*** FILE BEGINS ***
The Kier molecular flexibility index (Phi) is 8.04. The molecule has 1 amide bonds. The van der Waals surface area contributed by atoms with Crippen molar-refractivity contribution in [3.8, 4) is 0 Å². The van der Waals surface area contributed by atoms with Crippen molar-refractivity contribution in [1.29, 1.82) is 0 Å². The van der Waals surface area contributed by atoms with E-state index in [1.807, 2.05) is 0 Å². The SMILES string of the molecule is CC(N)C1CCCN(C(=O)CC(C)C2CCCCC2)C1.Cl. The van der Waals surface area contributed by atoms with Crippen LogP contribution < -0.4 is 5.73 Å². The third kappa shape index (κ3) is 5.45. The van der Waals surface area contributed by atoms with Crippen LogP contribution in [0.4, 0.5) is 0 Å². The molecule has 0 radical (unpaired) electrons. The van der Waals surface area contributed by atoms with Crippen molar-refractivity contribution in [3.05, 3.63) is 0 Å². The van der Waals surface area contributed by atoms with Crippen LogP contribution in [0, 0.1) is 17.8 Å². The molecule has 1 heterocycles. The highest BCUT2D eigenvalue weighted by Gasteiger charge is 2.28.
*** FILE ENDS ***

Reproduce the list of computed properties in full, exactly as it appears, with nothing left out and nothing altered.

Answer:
The Kier molecular flexibility index (Phi) is 8.04. The molecule has 1 amide bonds. The van der Waals surface area contributed by atoms with Crippen molar-refractivity contribution in [3.8, 4) is 0 Å². The van der Waals surface area contributed by atoms with Crippen molar-refractivity contribution in [1.29, 1.82) is 0 Å². The van der Waals surface area contributed by atoms with E-state index in [1.807, 2.05) is 0 Å². The SMILES string of the molecule is CC(N)C1CCCN(C(=O)CC(C)C2CCCCC2)C1.Cl. The van der Waals surface area contributed by atoms with Crippen LogP contribution < -0.4 is 5.73 Å². The third kappa shape index (κ3) is 5.45. The van der Waals surface area contributed by atoms with Crippen LogP contribution in [0.4, 0.5) is 0 Å². The molecule has 0 radical (unpaired) electrons. The van der Waals surface area contributed by atoms with Crippen molar-refractivity contribution in [3.05, 3.63) is 0 Å². The van der Waals surface area contributed by atoms with Crippen LogP contribution in [0, 0.1) is 17.8 Å². The molecule has 1 heterocycles. The highest BCUT2D eigenvalue weighted by Gasteiger charge is 2.28.